Post Operative Cognitive Deficit after Cardiac Surgery

A middle-aged  man underwent an elective re-do aortic arch replacement for a 6.1cm ascending aortic aneurysm distal to a pre-existing composite graft. Past medical history included a Bentall procedure (metallic aortic valve replacement, aortic root and ascending aorta replacement with coronary re-implantation into the composite graft) 20 years ago. Preoperative echocardiogram showed a well seated AVR and good biventricular function. Drug history included Warfarin (target INR 2-3) and Atenolol.

Anaesthetic induction and re-sternotomy were uneventful. Cerebral oximetry (rSO2) monitoring was utilized in this case. Cardiopulmonary bypass (CPB) was achieved uneventfully and deep hypothermic circulatory arrest (DHCA) was instituted. The patient was cooled to 18°C using CPB and icepacks. Prior to CPB and DHCA being commenced, intravenous thiopentone and methylprednisolone were administered for neuroprotection. Total DHCA time was 40 minutes and selective anterograde perfusion via the right axillary artery (chosen as it is relatively free of atheroma) was employed when rSO2 dropped to <40% and they remained >40% for the remainder of DHCA. Total CPB time was 105 minutes.

Following successful insertion of a new graft, the patient was carefully rewarmed to normothermia and weaned off CPB uneventfully, only requiring minimal vasopressor support. The patient was transferred to the cardiothoracic critical care unit.

After optimization of cardiorespiratory physiology, correcting coagulopathy and maintaining normothermia, with strict avoidance of hyperthermia, the patient was extubated the following day. For the first 48-72 hours postoperatively, delirium was the most active medical issues and this was managed according to conventional treatment. There was no focal upper or lower limb neurology. The patient did not require any other organ system support.

Following resolution of his delirium the patient was discharged to the ward to continue his rehabilitation. Prior to discharge, at approximately postoperative days 7-10, he was complaining of loss of short-term memory, reduced attention span and difficulty with finding words. A neurology review attributed this to cognitive dysfunction but no formal tests were carried out. A neurology clinic follow-up and an outpatient MRI scan were arranged.

What are the neurological complications after cardiac surgery?Read More »

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Refractory Status Epilepticus

 

A middle aged man presented with seizures. For 4 days he had been feeling unwell with coryzal symptoms, frontal headache and dizziness. He had ‘not been himself’ for some months. He had no previous medical history and had never had a seizure before. The ambulance crew noted that he was confused and witnessed a generalised tonic-clonic seizure. On arrival in hospital he was severely agitated and uncooperative and received IV lorazepam.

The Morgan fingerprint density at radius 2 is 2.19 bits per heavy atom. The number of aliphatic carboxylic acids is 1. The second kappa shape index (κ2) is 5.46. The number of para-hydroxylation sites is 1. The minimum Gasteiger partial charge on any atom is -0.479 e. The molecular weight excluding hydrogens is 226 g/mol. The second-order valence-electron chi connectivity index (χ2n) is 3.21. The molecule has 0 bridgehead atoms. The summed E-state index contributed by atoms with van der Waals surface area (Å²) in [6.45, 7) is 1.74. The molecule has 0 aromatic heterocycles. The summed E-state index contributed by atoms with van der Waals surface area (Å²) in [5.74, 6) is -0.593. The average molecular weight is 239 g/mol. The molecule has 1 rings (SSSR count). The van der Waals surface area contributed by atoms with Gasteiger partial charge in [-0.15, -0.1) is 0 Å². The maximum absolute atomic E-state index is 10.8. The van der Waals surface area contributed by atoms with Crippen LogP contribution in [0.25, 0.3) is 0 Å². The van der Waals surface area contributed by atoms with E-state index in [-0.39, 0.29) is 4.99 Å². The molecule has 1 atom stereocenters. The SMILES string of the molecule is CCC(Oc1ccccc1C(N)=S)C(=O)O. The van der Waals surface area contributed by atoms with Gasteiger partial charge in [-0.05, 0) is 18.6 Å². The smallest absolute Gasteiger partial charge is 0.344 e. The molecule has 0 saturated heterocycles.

He was not adequately protecting his airway, saturations were 100% on high flow oxygen, temperature was 37.8, his pulse was 88, BP 129/90mmHg, blood sugar was 7.7. Clinical examination did not reveal any abnormality except for diminished level of consciousness. A presumptive diagnosis of meningitis / encephalitis was made. His trachea was intubated, he received fluids, parenteral vitamins, IV ceftriaxone and acyclovir. A CT head (with contrast) was obtained and a lumbar puncture were normal. His blood tests, CXR, urinary toxicology screen, and ECG were non-contributory. Arterial blood gas analysis revealed changes consistent with being post ictal and then (whilst ventilated) normalised.

His sedation was weaned and once extubated he remained very drowsy, even 18 hours after his last sedation. A Glasgow Coma Score (GCS) was recorded at E1V1M5 (7/15). His pupils were equal and reactive, and he was moving all 4 limbs. Both plantar responses were down-going, and tone and reflexes were symmetrical. He had myoclonic jerking of his left hand but no rhythmical muscle activity was evident. To protect his airway he required reintubation of his trachea and re-institution of ventilation.

In addition to sedation with propofol and alfentanil he received therapeutic phenytoin. An electroencephalogram (EEG) performed on his second day, off sedation, revealed continuous periodic sharp and slow wave complexes at around 1Hz with intermittent high amplitude waves in the left temporal region and bursts of rhythmical activity in the right temporal region. At the time of the EEG he had some abnormal motor activity – continuous movement of his fingers and twitching of an eyelid and rhythmical jerking of both of his arms. An MRI of his brain was normal.

In this clinical context the EEG was interpreted as being consistent with encephalitis and non-convulsive status epilepticus.  Phenobarbitone was started in addition to the phenytoin. Normothermia and normoglycemia was maintained. To improve the management of his non convulsive status we continuously monitored his cerebral electrical activity with a bispectral index (BIS) monitor and bitemporal EEGs. We targeted a burst suppression of 20-50%. Propofol was ineffective at reducing the BIS without causing limiting hypotension but midazolam was effective.

Further investigations did not further our search for the primary diagnosis. A further EEG was performed 24 hours later, off midazolam but whilst on 350mg/hr of propofol. He developed some rhythmical motor activity and his EEG revealed ongoing abnormal electric activity, consistent with continued non-convulsive status, which resolved in response to a bolus of propofol. A possible diagnosis of limbic encephalitis was considered and methylprednisolone (1g IV) was administered.